Council on Medical Student Education in Pediatrics

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COMSEP 2009 Baltimore Meeting with APPD

Platform Presentation:


Paving the Way to Practice-Based Learning and Improvement: Students - Experiences with a Competency-Based Sub-Internship Curriculum

Authors:
Michele Long,MD, Elizabeth Stuart, MD, Stanford, Palo Alto, CA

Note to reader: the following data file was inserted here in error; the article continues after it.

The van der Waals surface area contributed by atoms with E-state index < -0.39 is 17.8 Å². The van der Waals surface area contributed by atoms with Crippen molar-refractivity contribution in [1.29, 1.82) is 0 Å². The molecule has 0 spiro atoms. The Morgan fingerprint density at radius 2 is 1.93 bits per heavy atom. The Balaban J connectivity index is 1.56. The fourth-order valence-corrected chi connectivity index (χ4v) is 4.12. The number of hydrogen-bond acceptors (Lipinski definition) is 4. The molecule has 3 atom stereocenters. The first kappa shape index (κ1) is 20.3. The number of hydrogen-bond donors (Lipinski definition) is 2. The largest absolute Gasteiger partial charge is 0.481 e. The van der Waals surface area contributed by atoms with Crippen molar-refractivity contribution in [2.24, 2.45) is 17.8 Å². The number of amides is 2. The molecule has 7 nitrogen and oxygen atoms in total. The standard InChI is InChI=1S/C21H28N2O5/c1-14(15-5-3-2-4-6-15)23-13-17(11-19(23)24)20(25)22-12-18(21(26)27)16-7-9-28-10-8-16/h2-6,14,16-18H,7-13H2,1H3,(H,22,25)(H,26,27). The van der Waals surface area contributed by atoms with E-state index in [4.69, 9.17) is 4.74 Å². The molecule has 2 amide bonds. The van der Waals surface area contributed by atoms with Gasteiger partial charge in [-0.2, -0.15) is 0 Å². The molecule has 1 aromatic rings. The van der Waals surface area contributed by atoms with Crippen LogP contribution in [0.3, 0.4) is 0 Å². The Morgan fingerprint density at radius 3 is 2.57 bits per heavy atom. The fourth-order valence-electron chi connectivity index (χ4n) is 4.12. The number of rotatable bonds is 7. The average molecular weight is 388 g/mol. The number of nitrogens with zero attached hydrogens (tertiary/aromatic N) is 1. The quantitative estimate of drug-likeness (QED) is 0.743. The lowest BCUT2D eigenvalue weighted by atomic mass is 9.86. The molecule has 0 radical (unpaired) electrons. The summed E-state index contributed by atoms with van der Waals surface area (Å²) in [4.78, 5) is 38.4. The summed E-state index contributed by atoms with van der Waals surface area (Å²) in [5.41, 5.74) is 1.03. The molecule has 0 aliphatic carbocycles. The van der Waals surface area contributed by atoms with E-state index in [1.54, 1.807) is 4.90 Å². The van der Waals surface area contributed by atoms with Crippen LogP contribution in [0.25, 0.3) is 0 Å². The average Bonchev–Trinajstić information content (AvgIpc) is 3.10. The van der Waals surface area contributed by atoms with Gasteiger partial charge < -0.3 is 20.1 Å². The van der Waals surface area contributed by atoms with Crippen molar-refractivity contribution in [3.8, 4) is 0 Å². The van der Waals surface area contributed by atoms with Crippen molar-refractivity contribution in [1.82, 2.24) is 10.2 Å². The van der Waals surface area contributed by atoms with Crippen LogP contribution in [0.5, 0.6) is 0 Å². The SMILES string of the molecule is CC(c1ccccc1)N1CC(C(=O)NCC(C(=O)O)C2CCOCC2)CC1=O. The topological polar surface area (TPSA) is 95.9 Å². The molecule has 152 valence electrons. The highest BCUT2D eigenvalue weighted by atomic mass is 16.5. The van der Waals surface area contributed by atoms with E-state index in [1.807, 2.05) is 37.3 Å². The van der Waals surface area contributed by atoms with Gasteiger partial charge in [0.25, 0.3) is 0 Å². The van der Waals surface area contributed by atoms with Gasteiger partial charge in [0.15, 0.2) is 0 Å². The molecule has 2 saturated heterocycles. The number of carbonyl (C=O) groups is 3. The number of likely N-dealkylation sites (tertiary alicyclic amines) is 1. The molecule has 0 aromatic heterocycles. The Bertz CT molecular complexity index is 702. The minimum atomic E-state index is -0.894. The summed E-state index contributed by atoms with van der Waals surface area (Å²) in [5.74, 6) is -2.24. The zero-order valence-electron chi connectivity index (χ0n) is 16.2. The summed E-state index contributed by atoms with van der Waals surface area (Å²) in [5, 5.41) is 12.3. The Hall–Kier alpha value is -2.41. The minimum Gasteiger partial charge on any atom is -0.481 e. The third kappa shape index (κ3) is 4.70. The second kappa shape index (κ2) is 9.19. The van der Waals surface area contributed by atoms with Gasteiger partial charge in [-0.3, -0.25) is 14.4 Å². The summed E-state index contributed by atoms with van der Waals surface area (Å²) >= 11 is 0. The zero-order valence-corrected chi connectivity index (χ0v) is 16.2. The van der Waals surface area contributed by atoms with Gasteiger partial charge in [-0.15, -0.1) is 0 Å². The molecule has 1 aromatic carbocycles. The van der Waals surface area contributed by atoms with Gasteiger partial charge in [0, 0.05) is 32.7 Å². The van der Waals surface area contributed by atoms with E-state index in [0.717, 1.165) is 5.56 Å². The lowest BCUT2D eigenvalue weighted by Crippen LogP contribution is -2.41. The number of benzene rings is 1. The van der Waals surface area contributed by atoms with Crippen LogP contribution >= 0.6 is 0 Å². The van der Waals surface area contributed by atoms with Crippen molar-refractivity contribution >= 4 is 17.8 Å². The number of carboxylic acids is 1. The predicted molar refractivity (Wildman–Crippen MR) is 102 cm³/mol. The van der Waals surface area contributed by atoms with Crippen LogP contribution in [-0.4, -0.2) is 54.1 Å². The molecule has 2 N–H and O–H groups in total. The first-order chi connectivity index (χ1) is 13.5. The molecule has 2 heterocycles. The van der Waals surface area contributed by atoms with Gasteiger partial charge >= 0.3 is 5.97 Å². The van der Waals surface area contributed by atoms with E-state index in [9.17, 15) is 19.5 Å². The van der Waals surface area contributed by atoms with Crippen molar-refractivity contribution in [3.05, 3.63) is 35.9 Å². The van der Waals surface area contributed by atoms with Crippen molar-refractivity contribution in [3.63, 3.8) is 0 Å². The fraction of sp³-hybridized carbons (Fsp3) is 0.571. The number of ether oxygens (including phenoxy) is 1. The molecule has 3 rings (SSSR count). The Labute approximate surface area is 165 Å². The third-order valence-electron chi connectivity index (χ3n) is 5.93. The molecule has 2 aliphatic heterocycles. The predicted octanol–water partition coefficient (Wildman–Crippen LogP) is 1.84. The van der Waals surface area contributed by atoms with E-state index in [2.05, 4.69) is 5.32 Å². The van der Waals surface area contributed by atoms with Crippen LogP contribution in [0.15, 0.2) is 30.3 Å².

BACKGROUND: Pediatric residency training requirements mandate that all residents maintain an Individualized Learning Plan (ILP). Previous work suggests that residents have difficulty identifying learning goals to include in ILPs (Stuart, 2005). Using the emerging COMSEP 4th-year curriculum as a guide, we developed an ACGME competency-based sub-internship curriculum that emphasizes reflective practice, practice-based learning and improvement (PBLI), and working with an ILP. METHODS: The new curriculum, launched in 2008, prepares students to: work at the level of a new intern in managing patient care, outline the ACGME Competencies, use reflection on clinical experiences to create an ILP. Students meet with the rotation director weekly. Orientation includes an overview of goals, a review of the ACGME competencies, and guidelines for developing ILPs. In follow-up, students review progress toward established goals and reflect on clinical encounters in order to identify new learning needs. At the end of each rotation, students complete a retrospective pre-/post-clerkship self-assessment survey. We analyzed changes in self-assessed comfort and skill in several domains, including identifying learning goals and using an ILP. We performed a content analysis of students’ ILP goals and reviewed comments and ratings from formal course evaluations. RESULTS: 11 students have completed the new sub-internship and self-assessment survey. Self-assessment responses show significant positive changes in all domains, including ability to work with an ILP. Analysis of students’ ILPs revealed several common goals: improving presentations (9 students, 82%), refining communication with patients (64%), taking primary responsibility for patient care (45%), becoming comfortable dictating medical records (36%) Course ratings are similar to the past (overall 4.5/5). Comments indicate that students value the sessions with the rotation director. CONCLUSIONS: The new curriculum has been well received and effective in providing deliberate practice with PBLI.